'Tis the season to light up the fireplace.
But before you do, consider these 12 fireplace safety tips to protect your home and family this season.
1. Minimize fireplace Creosote and Soot Build-Up.
To minimize the build-up of soot and creosote (which can cause chimney fires), burn seasoned hard wood. Or, opt for manufactured logs, which burn even cleaner than wood.
Most burglars aren't looking to fill their bags with your best crystal or your late grandmother's antique china.
Instead, they're after common items - the flat-screen TV, your son's X-Box games, a pricey pair of athletic shoes - that can quickly be sold down the street.
Nothing terribly complicated to defeat here.
The home safety measures you can take are simple to do.
If your home was built before 1987, chances are good that some of its structural elements contain asbestos.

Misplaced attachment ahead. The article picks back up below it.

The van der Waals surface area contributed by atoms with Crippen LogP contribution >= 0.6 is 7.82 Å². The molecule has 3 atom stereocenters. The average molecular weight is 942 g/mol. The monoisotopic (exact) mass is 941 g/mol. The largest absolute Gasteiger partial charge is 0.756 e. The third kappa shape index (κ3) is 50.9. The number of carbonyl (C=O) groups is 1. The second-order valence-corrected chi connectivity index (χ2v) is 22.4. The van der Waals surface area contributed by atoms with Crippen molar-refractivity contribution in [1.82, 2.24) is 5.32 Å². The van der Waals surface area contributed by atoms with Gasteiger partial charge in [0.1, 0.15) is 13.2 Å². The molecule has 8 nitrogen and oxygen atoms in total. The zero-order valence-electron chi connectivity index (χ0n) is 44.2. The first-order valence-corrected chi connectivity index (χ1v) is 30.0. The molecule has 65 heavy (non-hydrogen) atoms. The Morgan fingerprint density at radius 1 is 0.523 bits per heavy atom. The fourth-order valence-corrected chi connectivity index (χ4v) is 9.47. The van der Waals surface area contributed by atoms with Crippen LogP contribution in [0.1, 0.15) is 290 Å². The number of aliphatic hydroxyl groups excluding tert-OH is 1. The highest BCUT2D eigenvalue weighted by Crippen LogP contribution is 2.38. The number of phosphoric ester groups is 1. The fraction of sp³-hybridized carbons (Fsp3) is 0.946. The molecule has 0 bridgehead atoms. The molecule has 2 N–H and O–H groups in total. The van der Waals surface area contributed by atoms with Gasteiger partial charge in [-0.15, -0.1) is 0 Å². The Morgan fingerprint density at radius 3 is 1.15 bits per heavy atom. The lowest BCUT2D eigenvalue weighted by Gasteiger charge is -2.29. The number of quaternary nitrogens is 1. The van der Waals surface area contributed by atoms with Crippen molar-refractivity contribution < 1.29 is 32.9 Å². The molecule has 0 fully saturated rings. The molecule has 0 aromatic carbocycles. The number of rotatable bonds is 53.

The most common places you'll find it is in tile, popcorn ceilings, or inside your home's siding.
Asbestos has been linked to lung cancer, asbestos cancer, and mesothelioma, a rare cancer most commonly caused by exposure to asbestos.
In homes built before 1979, lead paint is also commonly found.
At the time, lead was added to paint to speed up drying, increase durability, maintain a fresh appearance, and resist moisture that causes corrosion.
But the health ramifications of asbestos and lead paint can still be serious today, especially for young children. Here's how to identify and mitigate lead paint and asbestos in your home.